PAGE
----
State union workers agreed to make concessions as part of a deal that should help stem the tide against the state's budget woes.
The State Employee Bargaining Agent Coalition announced the official voting results on Gov. Dannel Malloy's proposal Tuesday morning at the Connecticut State Employees Association in Hartford.
State Republicans asked for a vote on the agreement later this month when lawmakers are set to return to the State Capitol. They posed the question of whether or not the agreement is in the best interest of the state.
Union representatives said thousands of workers from 15 different unions overwhelmingly approved the deal that will save $24 billion over 20 years.
"Once again this governor has asked for us to step up and we came to the call," Darnell Ford, a union representative, said. "Face with a budget deficit, we were asked to help and after months of negotiations we have come up with every penny sought."
They said their workers definitely did their part. They then called upon the state's big corporations and companies to do theirs.
"If you care about Connecticut working for every Connecticut resident, not just the wealthy and the powerful, then you must ask for the same from the billionaires and corporations that you ask from us," Ford said
Ford said middle-class workers can't be the only ones making sacrifices.
“When we asked labor to come to the table and be part of the solution, our state workers answered the call," Malloy said in a statement. "This agreement contains significant short-term savings that will be the foundation of a responsible, balanced budget. More importantly, the agreement delivers over $20 billion in savings to taxpayers over the long term and ensures that the promises we make to our employees today are promises that we can afford to keep. They agreed to historic concessions that will put the state on a sustainable path."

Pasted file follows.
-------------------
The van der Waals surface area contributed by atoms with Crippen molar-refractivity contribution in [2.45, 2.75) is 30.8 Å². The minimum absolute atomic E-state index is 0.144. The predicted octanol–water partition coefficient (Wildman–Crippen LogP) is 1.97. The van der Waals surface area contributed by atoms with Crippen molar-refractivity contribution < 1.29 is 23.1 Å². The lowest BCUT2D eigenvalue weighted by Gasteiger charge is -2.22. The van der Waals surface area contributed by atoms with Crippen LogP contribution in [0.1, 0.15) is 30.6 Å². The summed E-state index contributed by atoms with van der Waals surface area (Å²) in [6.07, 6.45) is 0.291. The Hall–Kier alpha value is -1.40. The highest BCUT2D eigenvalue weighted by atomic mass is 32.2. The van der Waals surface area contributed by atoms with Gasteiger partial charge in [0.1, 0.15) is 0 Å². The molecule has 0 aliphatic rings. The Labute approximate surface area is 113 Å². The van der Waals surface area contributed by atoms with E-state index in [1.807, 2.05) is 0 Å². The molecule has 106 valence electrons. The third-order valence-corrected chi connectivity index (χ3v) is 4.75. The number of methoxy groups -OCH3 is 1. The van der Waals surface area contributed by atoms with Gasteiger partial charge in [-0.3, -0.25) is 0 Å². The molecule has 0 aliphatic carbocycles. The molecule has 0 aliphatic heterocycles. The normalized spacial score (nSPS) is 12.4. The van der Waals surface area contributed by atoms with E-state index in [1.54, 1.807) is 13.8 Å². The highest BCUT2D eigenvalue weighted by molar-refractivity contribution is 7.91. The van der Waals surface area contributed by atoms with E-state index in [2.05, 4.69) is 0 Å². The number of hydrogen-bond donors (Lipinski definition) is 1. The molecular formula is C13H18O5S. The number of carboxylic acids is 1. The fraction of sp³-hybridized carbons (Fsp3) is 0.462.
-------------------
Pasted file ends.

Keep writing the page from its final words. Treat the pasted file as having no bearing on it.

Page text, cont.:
The SEBAC deal immediately saves the state $1.5 billion over the next two years, which may be enough to help save a state that is estimated to have a $5 billion deficit over the next two years. This will affect 42,000 state employees.
The deal includes a three-year wage freeze and three furlough days as well as higher insurance co-pays and higher premiums. There will be an increase pension contributions.
"There is some extra clarity today and that is a package that will save 24 billion over 20 years was approved by labor and I thank them for that," Malloy said."Now, the legislature has to do their job."
Since June 30, the state has been operating on an executive order after state lawmakers and Malloy failed to pass a budget. A short term budget could prevent drastic cuts to some of the neediest people.
Republicans pushed for more concessions because of the shortfall, but Malloy said that would have been too much for unions to accept. Republicans in both the house and senate said more importantly the deal ties their hands from making any changes for a ten years.
"They know that's the best deal in the United States of America and I don't blame them for voting for it," Minority Leader Themis Klarides said. "I understand from that perspective. But, I will say again, there is an alternative way to do this where state employees are still protected. they are more in line with the private sector and Connecticut can move forward."
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